Table 1 presents the data generated for the elements outlined in the EC 1881/2006 regulation and for arsenic for the four CRMs. Due to the multi-elemental capacity of ICP-MS, a number of other elements were simultaneously quantified. The results obtained for the CRMs were in close agreement with the certified values, validating the method and the instrumentation for determining total elemental concentrations in foodstuffs.

A high LDR range was achieved, meaning that the major components of food such as phosphorous (P), sodium (Na), and potassium (K) could be determined in the same run as the minor elements such as Cd and Hg. A calibration of K from 10 parts per million (ppm) to 0.2% and a calibration of Hg from 50 ppt to 10 parts per billion (ppb), both acquired in the same experiment, demonstrate the advantage of the high LDR of ICP-MS (see Figure 2).

Comparison of the instrumental limits of detection and the limits of detection required by the DIN EN 15763 and 15765 norms. RLD: Required detection limit. CLD: Calculated detection limit of XSERIES 2 with SC4 FAST configuration. *The required detection limit of inorganic tin (Sn) has been estimated from a limit of quantification requirement of 1 ug/L Sn (no isotope specified) in DIN EN 15765.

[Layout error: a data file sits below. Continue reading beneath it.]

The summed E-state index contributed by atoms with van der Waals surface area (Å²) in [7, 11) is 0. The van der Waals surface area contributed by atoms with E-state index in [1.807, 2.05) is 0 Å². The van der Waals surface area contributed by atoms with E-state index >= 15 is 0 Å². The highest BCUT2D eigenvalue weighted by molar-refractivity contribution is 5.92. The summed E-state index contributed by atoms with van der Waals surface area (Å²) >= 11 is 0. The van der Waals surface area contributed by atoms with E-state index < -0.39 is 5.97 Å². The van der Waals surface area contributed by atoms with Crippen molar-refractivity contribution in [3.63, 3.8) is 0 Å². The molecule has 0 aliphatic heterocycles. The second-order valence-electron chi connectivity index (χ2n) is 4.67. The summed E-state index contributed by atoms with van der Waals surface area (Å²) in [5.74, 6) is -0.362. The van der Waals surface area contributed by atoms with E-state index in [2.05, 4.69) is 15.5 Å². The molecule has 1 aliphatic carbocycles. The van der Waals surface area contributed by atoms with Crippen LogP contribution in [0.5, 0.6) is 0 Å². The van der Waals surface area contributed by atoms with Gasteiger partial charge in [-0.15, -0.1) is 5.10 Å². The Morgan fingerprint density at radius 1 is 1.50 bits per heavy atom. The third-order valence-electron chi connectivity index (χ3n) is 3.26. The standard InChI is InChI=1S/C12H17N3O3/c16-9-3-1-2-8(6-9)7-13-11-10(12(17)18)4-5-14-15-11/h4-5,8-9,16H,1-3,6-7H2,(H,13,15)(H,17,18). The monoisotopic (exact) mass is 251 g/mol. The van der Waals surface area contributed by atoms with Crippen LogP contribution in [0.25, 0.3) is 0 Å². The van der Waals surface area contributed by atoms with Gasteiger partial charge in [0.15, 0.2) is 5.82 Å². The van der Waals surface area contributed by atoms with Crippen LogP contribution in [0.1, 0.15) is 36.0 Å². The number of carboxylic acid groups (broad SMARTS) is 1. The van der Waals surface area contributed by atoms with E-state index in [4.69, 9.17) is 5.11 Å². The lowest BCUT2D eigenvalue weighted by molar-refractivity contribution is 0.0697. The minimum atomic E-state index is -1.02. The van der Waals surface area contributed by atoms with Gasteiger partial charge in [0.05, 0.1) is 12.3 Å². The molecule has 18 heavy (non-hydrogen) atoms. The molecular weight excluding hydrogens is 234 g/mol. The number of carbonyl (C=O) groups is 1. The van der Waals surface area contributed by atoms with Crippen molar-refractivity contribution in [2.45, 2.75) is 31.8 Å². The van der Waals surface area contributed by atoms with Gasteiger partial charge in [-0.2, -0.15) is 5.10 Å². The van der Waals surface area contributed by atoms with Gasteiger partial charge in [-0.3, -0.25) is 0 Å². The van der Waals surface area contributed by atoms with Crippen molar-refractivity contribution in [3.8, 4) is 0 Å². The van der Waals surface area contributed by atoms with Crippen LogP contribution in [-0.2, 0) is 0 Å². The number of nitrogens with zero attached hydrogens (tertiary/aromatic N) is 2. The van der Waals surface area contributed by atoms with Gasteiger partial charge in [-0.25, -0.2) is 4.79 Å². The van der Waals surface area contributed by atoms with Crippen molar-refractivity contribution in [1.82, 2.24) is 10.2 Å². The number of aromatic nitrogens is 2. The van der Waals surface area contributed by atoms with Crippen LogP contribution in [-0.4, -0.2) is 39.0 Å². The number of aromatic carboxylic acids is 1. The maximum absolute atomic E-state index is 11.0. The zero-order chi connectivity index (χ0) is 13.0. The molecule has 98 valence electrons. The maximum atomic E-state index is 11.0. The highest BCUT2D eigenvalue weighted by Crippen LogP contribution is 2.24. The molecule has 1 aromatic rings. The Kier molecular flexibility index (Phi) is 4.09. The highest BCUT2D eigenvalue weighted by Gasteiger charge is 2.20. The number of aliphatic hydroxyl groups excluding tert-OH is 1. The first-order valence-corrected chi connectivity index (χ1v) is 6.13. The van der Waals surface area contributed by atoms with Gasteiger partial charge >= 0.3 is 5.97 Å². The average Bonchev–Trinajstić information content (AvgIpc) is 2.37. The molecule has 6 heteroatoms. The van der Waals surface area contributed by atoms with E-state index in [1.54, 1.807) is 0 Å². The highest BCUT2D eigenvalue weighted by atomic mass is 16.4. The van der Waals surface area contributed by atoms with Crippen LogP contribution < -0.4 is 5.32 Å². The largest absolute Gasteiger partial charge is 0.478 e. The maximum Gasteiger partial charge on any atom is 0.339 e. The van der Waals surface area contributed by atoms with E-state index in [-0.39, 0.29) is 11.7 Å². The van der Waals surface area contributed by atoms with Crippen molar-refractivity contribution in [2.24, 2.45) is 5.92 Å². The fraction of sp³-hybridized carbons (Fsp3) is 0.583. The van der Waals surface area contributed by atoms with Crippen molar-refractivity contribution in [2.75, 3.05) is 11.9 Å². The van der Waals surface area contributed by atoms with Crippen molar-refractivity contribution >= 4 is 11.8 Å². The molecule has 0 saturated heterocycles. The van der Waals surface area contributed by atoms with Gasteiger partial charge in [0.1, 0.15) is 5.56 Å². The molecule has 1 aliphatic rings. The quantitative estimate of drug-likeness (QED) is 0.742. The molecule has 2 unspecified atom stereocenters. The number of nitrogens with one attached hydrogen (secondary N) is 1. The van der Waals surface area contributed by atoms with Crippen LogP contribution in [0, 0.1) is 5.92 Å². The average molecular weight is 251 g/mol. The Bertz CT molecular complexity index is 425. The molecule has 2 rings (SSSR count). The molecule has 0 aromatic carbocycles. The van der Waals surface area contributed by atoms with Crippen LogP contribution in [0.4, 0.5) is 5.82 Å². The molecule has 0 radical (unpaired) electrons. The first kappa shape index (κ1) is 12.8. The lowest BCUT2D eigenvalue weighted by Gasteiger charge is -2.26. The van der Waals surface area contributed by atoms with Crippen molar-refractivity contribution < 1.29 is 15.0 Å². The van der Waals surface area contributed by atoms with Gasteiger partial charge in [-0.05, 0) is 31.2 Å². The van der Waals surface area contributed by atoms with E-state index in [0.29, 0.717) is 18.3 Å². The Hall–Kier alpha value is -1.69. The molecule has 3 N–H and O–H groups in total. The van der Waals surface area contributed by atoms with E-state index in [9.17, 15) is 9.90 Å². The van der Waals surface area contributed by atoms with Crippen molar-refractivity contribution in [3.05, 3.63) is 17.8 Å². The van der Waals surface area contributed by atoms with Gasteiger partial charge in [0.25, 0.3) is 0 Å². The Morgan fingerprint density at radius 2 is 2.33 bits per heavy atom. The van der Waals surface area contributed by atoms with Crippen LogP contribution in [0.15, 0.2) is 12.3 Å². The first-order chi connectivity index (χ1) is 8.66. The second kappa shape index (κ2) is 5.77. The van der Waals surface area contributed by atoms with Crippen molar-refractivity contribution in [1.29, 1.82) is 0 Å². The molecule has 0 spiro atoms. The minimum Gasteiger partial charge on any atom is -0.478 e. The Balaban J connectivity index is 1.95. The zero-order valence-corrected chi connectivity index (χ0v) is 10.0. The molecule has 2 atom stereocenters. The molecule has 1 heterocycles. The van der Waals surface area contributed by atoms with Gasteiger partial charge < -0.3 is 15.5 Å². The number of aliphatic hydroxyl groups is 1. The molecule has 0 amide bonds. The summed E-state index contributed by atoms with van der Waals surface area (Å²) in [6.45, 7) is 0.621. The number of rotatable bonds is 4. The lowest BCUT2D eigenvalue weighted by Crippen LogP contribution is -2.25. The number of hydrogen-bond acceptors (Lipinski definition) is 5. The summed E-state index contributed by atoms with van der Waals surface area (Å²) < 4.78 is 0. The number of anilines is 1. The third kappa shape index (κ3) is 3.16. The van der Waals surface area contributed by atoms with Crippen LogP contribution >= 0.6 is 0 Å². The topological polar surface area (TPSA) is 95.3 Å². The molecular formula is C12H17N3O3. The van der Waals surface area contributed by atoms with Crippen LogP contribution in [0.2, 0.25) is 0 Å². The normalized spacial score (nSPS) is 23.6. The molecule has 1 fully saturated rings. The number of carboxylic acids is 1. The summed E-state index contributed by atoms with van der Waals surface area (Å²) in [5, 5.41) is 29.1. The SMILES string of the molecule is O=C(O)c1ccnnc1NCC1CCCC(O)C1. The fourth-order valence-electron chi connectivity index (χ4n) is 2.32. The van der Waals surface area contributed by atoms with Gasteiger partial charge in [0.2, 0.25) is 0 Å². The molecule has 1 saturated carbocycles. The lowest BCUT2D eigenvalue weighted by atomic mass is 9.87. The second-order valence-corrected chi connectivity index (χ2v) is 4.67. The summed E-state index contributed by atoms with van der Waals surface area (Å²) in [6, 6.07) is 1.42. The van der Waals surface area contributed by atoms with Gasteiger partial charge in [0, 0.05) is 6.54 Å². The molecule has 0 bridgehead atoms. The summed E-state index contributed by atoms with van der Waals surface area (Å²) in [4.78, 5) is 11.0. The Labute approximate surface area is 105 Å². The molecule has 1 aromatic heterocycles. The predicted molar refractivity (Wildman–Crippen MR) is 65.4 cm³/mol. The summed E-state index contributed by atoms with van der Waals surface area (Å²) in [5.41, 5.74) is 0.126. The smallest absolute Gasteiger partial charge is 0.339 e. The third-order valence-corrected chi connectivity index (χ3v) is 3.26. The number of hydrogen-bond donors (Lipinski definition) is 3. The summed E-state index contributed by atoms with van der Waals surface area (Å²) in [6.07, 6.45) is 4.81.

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Comparison of the instrumental limits of detection and the limits of detection required by the DIN EN 15763 and 15765 norms. RLD: Required detection limit. CLD: Calculated detection limit of XSERIES 2 with SC4 FAST configuration. *The required detection limit of inorganic tin (Sn) has been estimated from a limit of quantification requirement of 1 ug/L Sn (no isotope specified) in DIN EN 15765.